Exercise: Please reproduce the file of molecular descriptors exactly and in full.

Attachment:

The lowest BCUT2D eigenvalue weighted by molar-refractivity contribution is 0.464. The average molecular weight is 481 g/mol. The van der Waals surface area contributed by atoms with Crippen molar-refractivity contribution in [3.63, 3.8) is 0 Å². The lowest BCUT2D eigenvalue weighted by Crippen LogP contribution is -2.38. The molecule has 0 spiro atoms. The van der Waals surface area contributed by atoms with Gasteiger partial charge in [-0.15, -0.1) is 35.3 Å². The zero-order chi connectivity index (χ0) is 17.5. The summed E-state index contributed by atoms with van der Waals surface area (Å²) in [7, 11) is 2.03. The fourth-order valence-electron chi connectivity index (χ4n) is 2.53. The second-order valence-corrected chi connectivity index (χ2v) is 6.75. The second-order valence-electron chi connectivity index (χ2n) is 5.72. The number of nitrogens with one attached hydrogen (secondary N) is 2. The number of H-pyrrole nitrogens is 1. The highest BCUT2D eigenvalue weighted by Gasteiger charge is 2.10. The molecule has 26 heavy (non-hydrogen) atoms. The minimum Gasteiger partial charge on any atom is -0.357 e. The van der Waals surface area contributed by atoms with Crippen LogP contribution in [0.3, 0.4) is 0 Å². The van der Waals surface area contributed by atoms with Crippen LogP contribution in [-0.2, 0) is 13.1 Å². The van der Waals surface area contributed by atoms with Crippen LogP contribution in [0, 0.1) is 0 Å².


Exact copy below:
The lowest BCUT2D eigenvalue weighted by molar-refractivity contribution is 0.464. The average molecular weight is 481 g/mol. The van der Waals surface area contributed by atoms with Crippen molar-refractivity contribution in [3.63, 3.8) is 0 Å². The lowest BCUT2D eigenvalue weighted by Crippen LogP contribution is -2.38. The molecule has 0 spiro atoms. The van der Waals surface area contributed by atoms with Gasteiger partial charge in [-0.15, -0.1) is 35.3 Å². The zero-order chi connectivity index (χ0) is 17.5. The summed E-state index contributed by atoms with van der Waals surface area (Å²) in [7, 11) is 2.03. The fourth-order valence-electron chi connectivity index (χ4n) is 2.53. The second-order valence-corrected chi connectivity index (χ2v) is 6.75. The second-order valence-electron chi connectivity index (χ2n) is 5.72. The number of nitrogens with one attached hydrogen (secondary N) is 2. The number of H-pyrrole nitrogens is 1. The highest BCUT2D eigenvalue weighted by Gasteiger charge is 2.10. The molecule has 26 heavy (non-hydrogen) atoms. The minimum Gasteiger partial charge on any atom is -0.357 e. The van der Waals surface area contributed by atoms with Crippen LogP contribution in [0.3, 0.4) is 0 Å². The van der Waals surface area contributed by atoms with Crippen LogP contribution in [-0.2, 0) is 13.1 Å². The van der Waals surface area contributed by atoms with Crippen LogP contribution in [0, 0.1) is 0 Å².